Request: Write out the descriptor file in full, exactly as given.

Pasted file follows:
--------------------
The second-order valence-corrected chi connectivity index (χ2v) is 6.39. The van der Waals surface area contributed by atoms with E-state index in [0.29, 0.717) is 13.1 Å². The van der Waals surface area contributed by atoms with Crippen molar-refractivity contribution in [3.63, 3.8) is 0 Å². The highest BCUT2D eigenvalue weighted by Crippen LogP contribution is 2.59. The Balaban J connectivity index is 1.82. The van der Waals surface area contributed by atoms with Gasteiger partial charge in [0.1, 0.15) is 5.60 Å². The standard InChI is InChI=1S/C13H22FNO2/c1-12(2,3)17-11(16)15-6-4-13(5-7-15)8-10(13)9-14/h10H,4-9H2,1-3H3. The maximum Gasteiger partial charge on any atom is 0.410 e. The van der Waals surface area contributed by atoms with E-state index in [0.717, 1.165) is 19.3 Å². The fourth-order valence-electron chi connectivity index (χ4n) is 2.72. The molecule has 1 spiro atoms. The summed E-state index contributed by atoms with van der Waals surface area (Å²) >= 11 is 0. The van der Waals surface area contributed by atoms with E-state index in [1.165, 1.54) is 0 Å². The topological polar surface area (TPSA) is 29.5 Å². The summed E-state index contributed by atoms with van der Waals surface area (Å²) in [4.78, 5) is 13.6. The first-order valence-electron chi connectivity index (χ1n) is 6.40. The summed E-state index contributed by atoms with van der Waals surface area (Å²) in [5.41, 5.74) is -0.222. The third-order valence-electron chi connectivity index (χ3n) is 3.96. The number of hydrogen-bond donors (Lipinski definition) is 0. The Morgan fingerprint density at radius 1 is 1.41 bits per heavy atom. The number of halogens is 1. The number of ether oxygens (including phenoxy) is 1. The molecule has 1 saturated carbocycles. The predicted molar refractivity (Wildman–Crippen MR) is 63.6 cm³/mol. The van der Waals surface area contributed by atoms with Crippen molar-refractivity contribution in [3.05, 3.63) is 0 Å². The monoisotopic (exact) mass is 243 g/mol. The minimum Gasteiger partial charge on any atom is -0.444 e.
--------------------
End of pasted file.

The second-order valence-corrected chi connectivity index (χ2v) is 6.39. The van der Waals surface area contributed by atoms with E-state index in [0.29, 0.717) is 13.1 Å². The van der Waals surface area contributed by atoms with Crippen molar-refractivity contribution in [3.63, 3.8) is 0 Å². The highest BCUT2D eigenvalue weighted by Crippen LogP contribution is 2.59. The Balaban J connectivity index is 1.82. The van der Waals surface area contributed by atoms with Gasteiger partial charge in [0.1, 0.15) is 5.60 Å². The standard InChI is InChI=1S/C13H22FNO2/c1-12(2,3)17-11(16)15-6-4-13(5-7-15)8-10(13)9-14/h10H,4-9H2,1-3H3. The maximum Gasteiger partial charge on any atom is 0.410 e. The van der Waals surface area contributed by atoms with E-state index in [0.717, 1.165) is 19.3 Å². The fourth-order valence-electron chi connectivity index (χ4n) is 2.72. The molecule has 1 spiro atoms. The summed E-state index contributed by atoms with van der Waals surface area (Å²) >= 11 is 0. The van der Waals surface area contributed by atoms with E-state index in [1.165, 1.54) is 0 Å². The topological polar surface area (TPSA) is 29.5 Å². The summed E-state index contributed by atoms with van der Waals surface area (Å²) in [4.78, 5) is 13.6. The first-order valence-electron chi connectivity index (χ1n) is 6.40. The summed E-state index contributed by atoms with van der Waals surface area (Å²) in [5.41, 5.74) is -0.222. The third-order valence-electron chi connectivity index (χ3n) is 3.96. The number of hydrogen-bond donors (Lipinski definition) is 0. The Morgan fingerprint density at radius 1 is 1.41 bits per heavy atom. The number of halogens is 1. The number of ether oxygens (including phenoxy) is 1. The molecule has 1 saturated carbocycles. The predicted molar refractivity (Wildman–Crippen MR) is 63.6 cm³/mol. The van der Waals surface area contributed by atoms with Crippen molar-refractivity contribution in [3.05, 3.63) is 0 Å². The monoisotopic (exact) mass is 243 g/mol. The minimum Gasteiger partial charge on any atom is -0.444 e.